This function is powerful. You may:
- search in any column of range (in data base);
- define index number in search result.

Look at attached XLS-file for examples.

But there is a room for improvement (original function have slow algorithm)

Function VLOOKUP2(Table As Variant, SearchColumnNum As Long, SearchValue As Variant, _ N As Long, ResultColumnNum As Long) Dim i As Long, iCount As Long Select Case TypeName(Table) Case "Range" For i = 1 To Table.Rows.Count If Table.Cells(i, SearchColumnNum) = SearchValue Then iCount = iCount + 1 End If If iCount = N Then VLOOKUP2 = Table.Cells(i, ResultColumnNum) Exit For End If Next i Case "Variant()" For i = 1 To UBound(Table) If Table(i, 1) = SearchValue Then iCount = iCount + 1 If iCount = N Then VLOOKUP2 = Table(i, ResultColumnNum) Exit For End If Next i End SelectEnd Function

Tasks for optimization:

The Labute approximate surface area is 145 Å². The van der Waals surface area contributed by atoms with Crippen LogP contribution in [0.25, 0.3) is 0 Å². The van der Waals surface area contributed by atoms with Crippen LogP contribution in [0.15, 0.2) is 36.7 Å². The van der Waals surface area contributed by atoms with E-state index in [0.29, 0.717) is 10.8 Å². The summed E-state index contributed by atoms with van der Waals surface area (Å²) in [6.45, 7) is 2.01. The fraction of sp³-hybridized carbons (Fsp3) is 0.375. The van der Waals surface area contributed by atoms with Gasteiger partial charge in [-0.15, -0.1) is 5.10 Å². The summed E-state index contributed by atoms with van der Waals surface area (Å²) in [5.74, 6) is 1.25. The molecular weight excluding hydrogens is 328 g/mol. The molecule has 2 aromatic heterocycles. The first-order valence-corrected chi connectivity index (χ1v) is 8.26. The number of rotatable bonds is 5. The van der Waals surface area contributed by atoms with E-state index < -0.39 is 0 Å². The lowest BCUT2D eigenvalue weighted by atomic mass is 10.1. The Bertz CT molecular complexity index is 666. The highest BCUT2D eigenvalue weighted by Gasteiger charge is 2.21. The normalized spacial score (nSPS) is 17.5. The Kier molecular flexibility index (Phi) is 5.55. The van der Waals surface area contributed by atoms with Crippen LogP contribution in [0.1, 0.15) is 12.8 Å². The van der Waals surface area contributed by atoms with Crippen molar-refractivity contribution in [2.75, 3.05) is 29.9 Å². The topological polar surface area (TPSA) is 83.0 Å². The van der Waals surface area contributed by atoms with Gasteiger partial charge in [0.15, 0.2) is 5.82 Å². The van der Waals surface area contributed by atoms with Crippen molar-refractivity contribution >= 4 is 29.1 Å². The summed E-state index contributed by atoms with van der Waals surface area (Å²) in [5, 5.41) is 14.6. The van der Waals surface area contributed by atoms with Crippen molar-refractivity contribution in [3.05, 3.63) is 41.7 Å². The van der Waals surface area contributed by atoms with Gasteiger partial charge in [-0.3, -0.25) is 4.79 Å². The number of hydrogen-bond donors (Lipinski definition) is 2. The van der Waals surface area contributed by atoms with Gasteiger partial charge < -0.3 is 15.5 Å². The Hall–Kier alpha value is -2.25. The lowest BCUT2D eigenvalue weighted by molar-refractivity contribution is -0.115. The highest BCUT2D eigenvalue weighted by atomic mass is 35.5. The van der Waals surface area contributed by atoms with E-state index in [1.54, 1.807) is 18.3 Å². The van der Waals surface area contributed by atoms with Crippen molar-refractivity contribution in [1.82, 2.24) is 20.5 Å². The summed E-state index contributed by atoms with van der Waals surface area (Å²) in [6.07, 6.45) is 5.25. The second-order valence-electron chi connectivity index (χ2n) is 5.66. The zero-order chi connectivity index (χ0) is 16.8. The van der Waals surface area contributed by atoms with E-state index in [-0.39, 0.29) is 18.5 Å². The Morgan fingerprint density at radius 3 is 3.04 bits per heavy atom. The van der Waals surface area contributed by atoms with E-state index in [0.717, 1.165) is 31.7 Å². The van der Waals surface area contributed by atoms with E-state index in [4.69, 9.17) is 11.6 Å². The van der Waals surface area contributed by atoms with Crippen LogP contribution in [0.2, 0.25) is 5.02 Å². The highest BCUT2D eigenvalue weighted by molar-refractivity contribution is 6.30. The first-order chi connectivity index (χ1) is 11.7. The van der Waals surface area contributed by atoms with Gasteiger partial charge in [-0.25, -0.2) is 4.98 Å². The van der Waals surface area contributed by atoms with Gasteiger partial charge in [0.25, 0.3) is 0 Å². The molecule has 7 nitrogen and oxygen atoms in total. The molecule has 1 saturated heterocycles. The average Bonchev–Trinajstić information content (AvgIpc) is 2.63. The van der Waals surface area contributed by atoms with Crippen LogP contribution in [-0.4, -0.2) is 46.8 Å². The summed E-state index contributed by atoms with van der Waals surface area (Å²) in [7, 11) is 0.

- change from loop to .find (but I not know .find syntax);
- optimize search algorithm if user want to retrieve only first value in records set;
- optimize search algorithm if user want to retrieve not first value in records set;
- optimize search algorithm if user want to retrieve more as one value in records set;
- add option for return count of records set.

This uses Array method rather than cell processing (so will be far faster)
Test it, see if it does the job.

you would not use a .find type as it will be slower than just looping an array.
Setting up and running a find would be slower than looping an in memory array.

Function VLOOKUP3(Table As Range, SearchColumnNum As Long, SearchValue As Variant, N As Long, ResultColumnNum As Long) Dim i As Long, iCount As Long Dim DataArr DataArr = Table.Value For i = 1 To UBound(DataArr) If DataArr(i, SearchColumnNum) = SearchValue Then iCount = iCount + 1 End If If iCount = N Then VLOOKUP3 = DataArr(i, ResultColumnNum) Exit For End If Next iEnd Function

This will speed up the existing function, but not really change it.
I am sure it is possible to do each of the changes you require, but I would suggest a single step at a time witha single question for each.

To cover all the steps in one hit is a bit more than a 300 point question :)

The attached has four methods...
- VLookup2 - the original method, searching cell by cell.
- VLookup3 - The_Barman's array method.
- VLookup4 - uses Find().
- VLookup5 - uses Match().